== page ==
Alcoholism that runs in families may have a stronger genetic basis than previously thought.
Researchers at Oregon Health Sciences University and the Veterans Affairs Medical Center in Portland have mapped three gene regions in mice that influence physical dependence on alcohol.
“We knew that alcoholism was inherited in humans,” said Kari Buck, assistant professor of behavioral neuroscience and lead author of the study.
“But this is first time we’ve been able to find regions in the gene that puts a mouse at risk, and we think there is a corresponding area on human genes.”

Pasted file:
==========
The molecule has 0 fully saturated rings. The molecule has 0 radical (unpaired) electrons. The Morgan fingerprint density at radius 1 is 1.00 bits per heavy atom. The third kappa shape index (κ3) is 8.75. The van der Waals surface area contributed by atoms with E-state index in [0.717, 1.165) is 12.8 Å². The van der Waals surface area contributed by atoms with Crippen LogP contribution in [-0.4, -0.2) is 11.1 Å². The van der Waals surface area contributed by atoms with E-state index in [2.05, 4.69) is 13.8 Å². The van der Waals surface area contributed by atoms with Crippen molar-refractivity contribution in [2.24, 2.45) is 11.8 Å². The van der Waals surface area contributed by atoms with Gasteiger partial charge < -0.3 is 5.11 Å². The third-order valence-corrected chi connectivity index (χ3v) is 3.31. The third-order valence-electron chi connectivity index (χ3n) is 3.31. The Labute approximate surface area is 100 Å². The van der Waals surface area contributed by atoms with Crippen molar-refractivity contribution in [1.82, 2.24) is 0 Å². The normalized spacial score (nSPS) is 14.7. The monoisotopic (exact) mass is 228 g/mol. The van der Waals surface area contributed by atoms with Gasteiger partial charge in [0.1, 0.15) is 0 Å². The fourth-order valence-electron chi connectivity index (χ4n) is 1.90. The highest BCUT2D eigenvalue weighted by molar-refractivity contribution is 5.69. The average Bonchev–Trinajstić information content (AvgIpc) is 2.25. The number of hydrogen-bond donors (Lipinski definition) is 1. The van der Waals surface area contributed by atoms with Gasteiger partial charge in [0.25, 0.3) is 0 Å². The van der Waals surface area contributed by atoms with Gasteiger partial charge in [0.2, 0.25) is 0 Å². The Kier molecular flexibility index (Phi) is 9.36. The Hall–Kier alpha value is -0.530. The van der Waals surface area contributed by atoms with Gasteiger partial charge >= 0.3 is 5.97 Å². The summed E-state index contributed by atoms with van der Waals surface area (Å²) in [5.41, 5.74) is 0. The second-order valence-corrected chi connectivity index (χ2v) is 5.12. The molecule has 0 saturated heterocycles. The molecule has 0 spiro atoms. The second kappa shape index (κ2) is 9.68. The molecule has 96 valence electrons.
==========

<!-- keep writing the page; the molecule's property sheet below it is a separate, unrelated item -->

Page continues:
The results are considered especially reliable because recent advances in gene mapping have shown up to a 90 percent similarity between mice genes and human genes, Buck said.
Still, scientists have yet to discover the actual genes that contribute to alcoholism.
“This only identifies a risk factor,” Buck said. “So it’s not going to be a matter of saying you’re going to be an alcoholic.”
She said the work may someday help treat alcoholism and the abuse of other drugs. The findings appear in Thursday’s issue of the Journal of Neuroscience.